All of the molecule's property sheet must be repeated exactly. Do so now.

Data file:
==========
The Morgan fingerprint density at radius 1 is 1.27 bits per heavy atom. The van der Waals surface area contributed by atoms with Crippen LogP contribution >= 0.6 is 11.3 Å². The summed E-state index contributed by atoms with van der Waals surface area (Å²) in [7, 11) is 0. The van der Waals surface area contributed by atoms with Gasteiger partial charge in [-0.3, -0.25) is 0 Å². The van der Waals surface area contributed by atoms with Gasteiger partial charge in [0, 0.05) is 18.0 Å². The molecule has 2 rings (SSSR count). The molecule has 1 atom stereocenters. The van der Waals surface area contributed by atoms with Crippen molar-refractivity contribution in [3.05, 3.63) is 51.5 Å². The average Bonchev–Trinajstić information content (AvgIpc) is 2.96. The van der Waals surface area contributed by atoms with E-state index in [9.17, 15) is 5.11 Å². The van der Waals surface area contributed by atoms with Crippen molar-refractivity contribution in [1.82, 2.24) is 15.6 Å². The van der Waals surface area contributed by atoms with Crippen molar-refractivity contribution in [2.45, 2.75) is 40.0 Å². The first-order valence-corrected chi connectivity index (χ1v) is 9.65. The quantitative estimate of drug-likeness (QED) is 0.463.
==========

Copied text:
The Morgan fingerprint density at radius 1 is 1.27 bits per heavy atom. The van der Waals surface area contributed by atoms with Crippen LogP contribution >= 0.6 is 11.3 Å². The summed E-state index contributed by atoms with van der Waals surface area (Å²) in [7, 11) is 0. The van der Waals surface area contributed by atoms with Gasteiger partial charge in [-0.3, -0.25) is 0 Å². The van der Waals surface area contributed by atoms with Gasteiger partial charge in [0, 0.05) is 18.0 Å². The molecule has 2 rings (SSSR count). The molecule has 1 atom stereocenters. The van der Waals surface area contributed by atoms with Crippen molar-refractivity contribution in [3.05, 3.63) is 51.5 Å². The average Bonchev–Trinajstić information content (AvgIpc) is 2.96. The van der Waals surface area contributed by atoms with E-state index in [9.17, 15) is 5.11 Å². The van der Waals surface area contributed by atoms with Crippen molar-refractivity contribution in [1.82, 2.24) is 15.6 Å². The van der Waals surface area contributed by atoms with Crippen molar-refractivity contribution in [2.45, 2.75) is 40.0 Å². The first-order valence-corrected chi connectivity index (χ1v) is 9.65. The quantitative estimate of drug-likeness (QED) is 0.463.